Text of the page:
Tribute to the late John B. Goodenough, Nobel laureate in Chemistry

Tribute to the late John B. Goodenough, Nobel laureate in Chemistry
First published in Chemistry in Australia (September-November 2023) and reproduced with kind permission.

The criteria for the award of Nobel Prizes include the phrase ‘those who have conferred the greatest benefit to mankind’. If in 2023 one had to choose a topic of molecular science that is currently benefitting the global community, the development of the lithium-ion battery stands out. The importance of this invention is evident in the evolution, during the information age of the past 30 years, of a wide range of communication devices, including personal computers, handheld devices and mobile phones. The lithium-ion battery is also playing a critical role in the emergence of robotic devices. But its single most important role will be in enabling the electric transportation revolution and the development of electric vehicles that recently are reducing the rate of growth of global greenhouse carbon emissions from fossil fuel combustion vehicles.

A lithium-ion battery is a rechargeable battery that uses the reversible reduction of lithium ions to store energy. The anode (negative terminal) is lithium–graphite and the cathode (positive terminal) is lithium metal oxide. The electrodes are separated by a porous separator. The liquid electrolyte is LiPF6 in ethylene carbonate or a closely related solvent. The graphite is used because of its lithium intercalation capacity. The advantage of lithium-ion batteries is their unusually high current densities generated by the high reactivity of metallic lithium. New forms of these batteries are expected to be solid state, which will be safer than existing liquid versions.

The award of the Nobel Prize for Chemistry in 2019 to John Goodenough, M. Stanley Whittingham and Akira Yoshino recognised their contribution to the development of the lithium-ion battery. The scientific career of John Goodenough reflected a broad interdisciplinary intellect with exceptional creativity. He served as a professor of engineering (mechanical, materials and electrical engineering) at the University of Texas at Austin. His life and career are remarkable in other ways as well. He was the oldest Nobel awardee at age 97 and until his very recent death (25 June 2023) was the oldest surviving Nobel laureate.

His scientific career from start to finish involved meteorology, physics, mathematics, chemistry and engineering. It is one more example of how the major problems facing humanity (climate impacts, pandemics and vaccines, circular economy/waste management, and others) invariably require a deep interdisciplinary collaborative strategy to lead to genuine and practical solutions. He is credited internationally with the identification and development of the lithium-ion battery, for developing rules for determining the sign of the superexchange in materials (indirect exchange coupling between neighbouring magnetic moments) and for seminal developments in computer random access memory.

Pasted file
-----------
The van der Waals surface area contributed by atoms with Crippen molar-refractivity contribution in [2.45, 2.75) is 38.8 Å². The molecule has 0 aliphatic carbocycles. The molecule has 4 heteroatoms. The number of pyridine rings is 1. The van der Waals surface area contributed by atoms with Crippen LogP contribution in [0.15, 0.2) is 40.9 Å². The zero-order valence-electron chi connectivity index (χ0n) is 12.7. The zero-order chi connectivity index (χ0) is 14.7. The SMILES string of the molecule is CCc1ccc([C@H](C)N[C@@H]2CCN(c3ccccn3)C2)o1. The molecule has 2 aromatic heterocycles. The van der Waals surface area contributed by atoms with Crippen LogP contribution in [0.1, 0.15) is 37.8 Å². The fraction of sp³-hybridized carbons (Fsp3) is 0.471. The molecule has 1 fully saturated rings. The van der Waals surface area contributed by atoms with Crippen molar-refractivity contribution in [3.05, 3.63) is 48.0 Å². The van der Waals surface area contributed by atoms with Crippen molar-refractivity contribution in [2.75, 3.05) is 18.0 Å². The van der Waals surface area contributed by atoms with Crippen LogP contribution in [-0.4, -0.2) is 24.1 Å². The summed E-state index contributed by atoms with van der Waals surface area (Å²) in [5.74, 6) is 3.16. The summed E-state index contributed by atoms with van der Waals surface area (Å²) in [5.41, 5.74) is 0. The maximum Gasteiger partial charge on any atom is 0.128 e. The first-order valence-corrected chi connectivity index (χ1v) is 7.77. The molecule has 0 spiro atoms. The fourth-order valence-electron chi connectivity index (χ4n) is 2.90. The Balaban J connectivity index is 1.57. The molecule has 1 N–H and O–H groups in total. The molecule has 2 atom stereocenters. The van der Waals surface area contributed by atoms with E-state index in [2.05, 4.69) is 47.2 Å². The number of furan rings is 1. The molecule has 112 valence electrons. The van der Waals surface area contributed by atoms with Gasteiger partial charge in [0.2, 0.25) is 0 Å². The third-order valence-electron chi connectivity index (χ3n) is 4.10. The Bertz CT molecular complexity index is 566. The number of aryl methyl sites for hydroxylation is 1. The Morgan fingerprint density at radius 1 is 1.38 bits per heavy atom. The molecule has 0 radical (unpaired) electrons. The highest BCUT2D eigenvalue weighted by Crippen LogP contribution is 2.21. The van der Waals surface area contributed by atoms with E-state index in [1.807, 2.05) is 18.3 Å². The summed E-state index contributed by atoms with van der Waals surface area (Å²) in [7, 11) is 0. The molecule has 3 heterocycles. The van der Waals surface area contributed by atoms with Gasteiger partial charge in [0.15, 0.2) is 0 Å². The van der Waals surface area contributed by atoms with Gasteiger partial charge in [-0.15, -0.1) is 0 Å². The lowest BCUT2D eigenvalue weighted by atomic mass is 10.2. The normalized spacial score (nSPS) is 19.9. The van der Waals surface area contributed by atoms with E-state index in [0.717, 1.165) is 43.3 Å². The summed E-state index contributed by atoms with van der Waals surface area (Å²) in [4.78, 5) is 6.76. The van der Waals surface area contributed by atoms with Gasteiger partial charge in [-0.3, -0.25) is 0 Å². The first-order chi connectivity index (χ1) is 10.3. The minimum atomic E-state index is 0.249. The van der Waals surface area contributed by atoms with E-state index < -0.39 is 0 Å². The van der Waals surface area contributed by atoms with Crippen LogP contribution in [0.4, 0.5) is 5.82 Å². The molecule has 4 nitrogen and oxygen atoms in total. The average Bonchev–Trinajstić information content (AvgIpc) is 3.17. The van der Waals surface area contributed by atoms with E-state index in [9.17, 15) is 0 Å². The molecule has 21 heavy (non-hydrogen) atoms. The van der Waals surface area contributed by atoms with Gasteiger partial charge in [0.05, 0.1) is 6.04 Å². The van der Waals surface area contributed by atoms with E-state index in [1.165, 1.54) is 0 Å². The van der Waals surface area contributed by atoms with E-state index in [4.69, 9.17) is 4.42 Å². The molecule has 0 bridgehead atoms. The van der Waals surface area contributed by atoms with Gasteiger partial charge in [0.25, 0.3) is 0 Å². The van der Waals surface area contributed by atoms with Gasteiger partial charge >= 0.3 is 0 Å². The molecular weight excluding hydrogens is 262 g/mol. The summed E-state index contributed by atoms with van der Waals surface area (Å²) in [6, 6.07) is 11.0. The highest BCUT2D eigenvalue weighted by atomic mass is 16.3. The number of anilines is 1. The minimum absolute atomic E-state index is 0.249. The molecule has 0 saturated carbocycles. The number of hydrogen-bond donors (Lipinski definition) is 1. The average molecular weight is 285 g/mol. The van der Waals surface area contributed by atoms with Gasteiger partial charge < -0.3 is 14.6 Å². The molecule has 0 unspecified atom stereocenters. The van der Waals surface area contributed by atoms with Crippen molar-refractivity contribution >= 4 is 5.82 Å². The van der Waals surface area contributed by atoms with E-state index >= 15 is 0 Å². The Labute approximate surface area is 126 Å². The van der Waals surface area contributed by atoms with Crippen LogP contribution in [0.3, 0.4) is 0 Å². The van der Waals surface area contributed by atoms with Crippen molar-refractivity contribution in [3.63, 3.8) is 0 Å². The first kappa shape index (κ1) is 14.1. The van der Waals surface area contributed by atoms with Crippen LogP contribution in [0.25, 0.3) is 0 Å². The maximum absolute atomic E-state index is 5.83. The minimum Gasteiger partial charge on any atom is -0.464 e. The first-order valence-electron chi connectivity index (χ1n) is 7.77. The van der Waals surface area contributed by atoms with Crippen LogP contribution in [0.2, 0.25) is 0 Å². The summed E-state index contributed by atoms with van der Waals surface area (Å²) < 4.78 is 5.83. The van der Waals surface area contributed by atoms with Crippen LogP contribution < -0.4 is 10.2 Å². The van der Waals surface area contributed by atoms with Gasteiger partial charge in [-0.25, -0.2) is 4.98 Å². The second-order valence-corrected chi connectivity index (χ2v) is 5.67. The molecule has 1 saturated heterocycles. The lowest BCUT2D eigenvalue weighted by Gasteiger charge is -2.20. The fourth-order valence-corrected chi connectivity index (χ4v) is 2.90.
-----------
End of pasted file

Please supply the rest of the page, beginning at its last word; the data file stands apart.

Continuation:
Goodenough was born in Germany in 1922 to US parents, but his career was spent mainly in the US (the University of Chicago, MIT Lincoln Laboratory and University of Texas). He also spent a period starting in the late 1970s, as Head of the Inorganic Chemistry Laboratory at the University of Oxford. He received numerous awards prior to the Nobel Prize, including the 2013 National Medal of Science awarded by President Obama. The Royal Society of Chemistry established a John B. Goodenough Award to recognise his contributions. During his long career, he authored more than 550 articles, 85 book chapters and reviews, and five books. He had at least one controversial publication (2017), which reported a glass battery that was non-combustible and had a long life with high current densities. However, viewed from the perspective of 2023, the pursuit of solid-state batteries is now accepted globally as a high priority for the next major step in safer global electric transportation and for higher current densities and hence longer-range travel.

As previously mentioned, the current rapid growth in numbers of electric vehicles internationally provides the first major practical step towards reducing climate changing carbon emissions. The world in 2021 had the opportunity to observe images showing the extraordinary improvement in urban atmospheres and the almost complete removal of carbon emissions caused by the hiatus of traffic during the 2021 COVID-19 lockdown. This was a glimpse of a future cleaner, healthier urban environment in a post internal combustion world. A 2023 report in Lancet Planetary Health from Monash University reports that extreme temperatures caused by increased levels of greenhouse gases in the coming years will lead to 5 million deaths per year, or pro rata about three times the mortality rate of the COVID-19 pandemic.

The development of the lithium-ion battery for transportation must be acknowledged in this climate context as an exceptional contribution to humanity.

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